Finishing 3D prints is as important to getting a good final 3D print as dialling the printer in. One way to get a good outcome is to create your print in multi-part assemblies, but how do you combine them to get a 3d printing result you can be proud of?
Glue is the default go-to for joining 3D printed parts, be that Super Glue, Gorilla Glue, or two part epoxy, but while that is a common and flexible choice, it’s not the only one, and can be pricey in comparison to some other options …
Rather than adding glue, you can bond parts through, essentially, chemically melting it (given due care and ventilation, etc).
Why is that important? Well, with solvent, what is left is just the plastic – nothing added. Also, being a watery liquid, it can drip, seep and draw into places other methods can not reach.
Most people know that ABS can be solvent welded with Acetone, which is commonly found at hardware stores in bulk, or drug stores (sold as nail polish remover – just get the pure stuff). What I was surprised to learn is some PLA can solvent weld with it too!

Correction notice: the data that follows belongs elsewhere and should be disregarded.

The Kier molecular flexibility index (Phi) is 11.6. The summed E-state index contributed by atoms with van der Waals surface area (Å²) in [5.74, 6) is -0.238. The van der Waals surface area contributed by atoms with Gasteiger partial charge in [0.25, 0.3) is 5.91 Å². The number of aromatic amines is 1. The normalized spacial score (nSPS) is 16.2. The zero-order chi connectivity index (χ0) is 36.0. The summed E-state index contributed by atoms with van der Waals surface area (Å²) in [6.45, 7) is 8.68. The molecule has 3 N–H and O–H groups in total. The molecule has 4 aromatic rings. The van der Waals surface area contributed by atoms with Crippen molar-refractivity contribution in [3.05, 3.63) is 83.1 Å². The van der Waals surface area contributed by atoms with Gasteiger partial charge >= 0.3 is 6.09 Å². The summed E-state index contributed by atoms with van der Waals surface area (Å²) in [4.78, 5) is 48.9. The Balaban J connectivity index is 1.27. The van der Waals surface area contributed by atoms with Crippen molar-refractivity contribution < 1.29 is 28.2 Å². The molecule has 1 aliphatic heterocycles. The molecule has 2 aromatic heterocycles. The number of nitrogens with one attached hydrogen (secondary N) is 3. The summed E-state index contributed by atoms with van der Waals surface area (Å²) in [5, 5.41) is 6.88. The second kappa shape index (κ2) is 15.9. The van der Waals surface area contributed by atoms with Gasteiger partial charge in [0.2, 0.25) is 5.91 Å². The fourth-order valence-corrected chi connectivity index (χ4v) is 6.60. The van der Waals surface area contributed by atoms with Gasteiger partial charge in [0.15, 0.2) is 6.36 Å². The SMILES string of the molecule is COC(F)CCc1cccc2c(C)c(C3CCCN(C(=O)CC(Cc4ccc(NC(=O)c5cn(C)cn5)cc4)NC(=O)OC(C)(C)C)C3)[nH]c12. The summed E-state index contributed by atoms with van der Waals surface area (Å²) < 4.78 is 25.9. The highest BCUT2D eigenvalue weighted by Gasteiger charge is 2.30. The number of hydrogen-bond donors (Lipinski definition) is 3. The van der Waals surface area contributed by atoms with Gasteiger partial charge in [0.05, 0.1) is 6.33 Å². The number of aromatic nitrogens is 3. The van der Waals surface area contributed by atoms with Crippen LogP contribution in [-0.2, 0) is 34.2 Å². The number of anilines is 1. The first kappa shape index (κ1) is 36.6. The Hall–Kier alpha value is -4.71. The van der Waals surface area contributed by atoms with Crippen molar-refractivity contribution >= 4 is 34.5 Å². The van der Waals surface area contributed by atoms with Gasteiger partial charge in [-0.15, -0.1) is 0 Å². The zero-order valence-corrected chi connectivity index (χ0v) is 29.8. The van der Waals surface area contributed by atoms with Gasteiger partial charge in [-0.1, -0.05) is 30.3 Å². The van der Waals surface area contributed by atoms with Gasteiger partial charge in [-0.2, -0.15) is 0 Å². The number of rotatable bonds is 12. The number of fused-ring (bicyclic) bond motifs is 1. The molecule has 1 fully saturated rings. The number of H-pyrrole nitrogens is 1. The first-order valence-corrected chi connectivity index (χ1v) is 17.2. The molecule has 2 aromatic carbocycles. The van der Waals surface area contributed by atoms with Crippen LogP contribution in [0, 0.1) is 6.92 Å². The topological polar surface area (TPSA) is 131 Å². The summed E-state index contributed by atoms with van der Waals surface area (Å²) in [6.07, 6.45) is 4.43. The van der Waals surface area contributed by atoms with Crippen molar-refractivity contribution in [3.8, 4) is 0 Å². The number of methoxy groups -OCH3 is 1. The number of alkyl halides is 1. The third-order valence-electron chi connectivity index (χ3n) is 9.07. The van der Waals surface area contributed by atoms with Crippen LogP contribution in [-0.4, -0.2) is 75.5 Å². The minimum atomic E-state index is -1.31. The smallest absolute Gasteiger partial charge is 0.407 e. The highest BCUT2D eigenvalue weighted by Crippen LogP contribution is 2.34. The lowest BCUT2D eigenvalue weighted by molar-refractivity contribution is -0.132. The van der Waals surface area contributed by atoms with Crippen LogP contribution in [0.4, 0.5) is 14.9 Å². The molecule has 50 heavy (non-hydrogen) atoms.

I tried it out on some natural no-name ebay PLA and it worked great 🙂
Make sure you use a natural brush rather than one with plastic bristles for obvious reasons!
HIPS can be dissolved by limonene, but you can also use Polystyrene modelling solvent, just like when you build model airplanes!
Another advantage to solvent is, in addition to brushing it on neat, you can make a slurry to fill larger gaps by dissolving some filament for a while to make a thicker consistency.
As well as solvent melting, you can also, obviously, use heat. Usually melting filament comes from the extruder or leaving your part in a hot car, but a soldering iron or even hot air gun can be employed. Heat melting is likely my least favourite technique.
If you have a Dremel-like tool then you can insert some filament into the collet where the drill bit would usually go, then get it up to speed while applying light pressure against where you want to join. Experiment with speeds to get the sweet spot, and it can work very well, with strong joints.
I have written about my bonding experiments with 3D pens before, and since then I have only gotten to like the technique more. This is probably my favourite technique because it doesn’t involve solvents, doesn’t deform the print, and allows you to colour match!
Your favourite technique?
What is your favourite bonding technique? Let us know in the Facebook group!